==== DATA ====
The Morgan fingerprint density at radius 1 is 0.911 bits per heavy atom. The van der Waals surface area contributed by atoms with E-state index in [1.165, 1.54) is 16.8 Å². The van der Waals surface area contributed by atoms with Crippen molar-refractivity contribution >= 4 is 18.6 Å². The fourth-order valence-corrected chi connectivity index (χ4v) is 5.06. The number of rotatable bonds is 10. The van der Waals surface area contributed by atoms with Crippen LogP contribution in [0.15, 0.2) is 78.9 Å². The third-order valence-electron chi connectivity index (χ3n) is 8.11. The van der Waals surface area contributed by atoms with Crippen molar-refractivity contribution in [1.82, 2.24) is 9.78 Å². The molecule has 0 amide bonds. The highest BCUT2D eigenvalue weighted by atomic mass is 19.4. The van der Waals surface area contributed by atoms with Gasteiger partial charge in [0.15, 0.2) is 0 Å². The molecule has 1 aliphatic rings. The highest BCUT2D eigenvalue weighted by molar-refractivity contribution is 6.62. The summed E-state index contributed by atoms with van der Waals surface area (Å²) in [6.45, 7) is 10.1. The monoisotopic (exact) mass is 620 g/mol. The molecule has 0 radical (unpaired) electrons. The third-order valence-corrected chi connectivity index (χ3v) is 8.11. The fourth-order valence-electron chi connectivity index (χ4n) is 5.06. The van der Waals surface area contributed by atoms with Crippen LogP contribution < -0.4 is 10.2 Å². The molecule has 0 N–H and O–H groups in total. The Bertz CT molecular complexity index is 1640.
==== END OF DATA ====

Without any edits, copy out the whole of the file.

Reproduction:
The Morgan fingerprint density at radius 1 is 0.911 bits per heavy atom. The van der Waals surface area contributed by atoms with E-state index in [1.165, 1.54) is 16.8 Å². The van der Waals surface area contributed by atoms with Crippen molar-refractivity contribution >= 4 is 18.6 Å². The fourth-order valence-corrected chi connectivity index (χ4v) is 5.06. The number of rotatable bonds is 10. The van der Waals surface area contributed by atoms with Crippen LogP contribution in [0.15, 0.2) is 78.9 Å². The third-order valence-electron chi connectivity index (χ3n) is 8.11. The van der Waals surface area contributed by atoms with Crippen molar-refractivity contribution in [1.82, 2.24) is 9.78 Å². The molecule has 0 amide bonds. The highest BCUT2D eigenvalue weighted by atomic mass is 19.4. The van der Waals surface area contributed by atoms with Gasteiger partial charge in [0.15, 0.2) is 0 Å². The molecule has 1 aliphatic rings. The highest BCUT2D eigenvalue weighted by molar-refractivity contribution is 6.62. The summed E-state index contributed by atoms with van der Waals surface area (Å²) in [6.45, 7) is 10.1. The monoisotopic (exact) mass is 620 g/mol. The molecule has 0 radical (unpaired) electrons. The third-order valence-corrected chi connectivity index (χ3v) is 8.11. The fourth-order valence-electron chi connectivity index (χ4n) is 5.06. The van der Waals surface area contributed by atoms with Crippen LogP contribution < -0.4 is 10.2 Å². The molecule has 0 N–H and O–H groups in total. The Bertz CT molecular complexity index is 1640.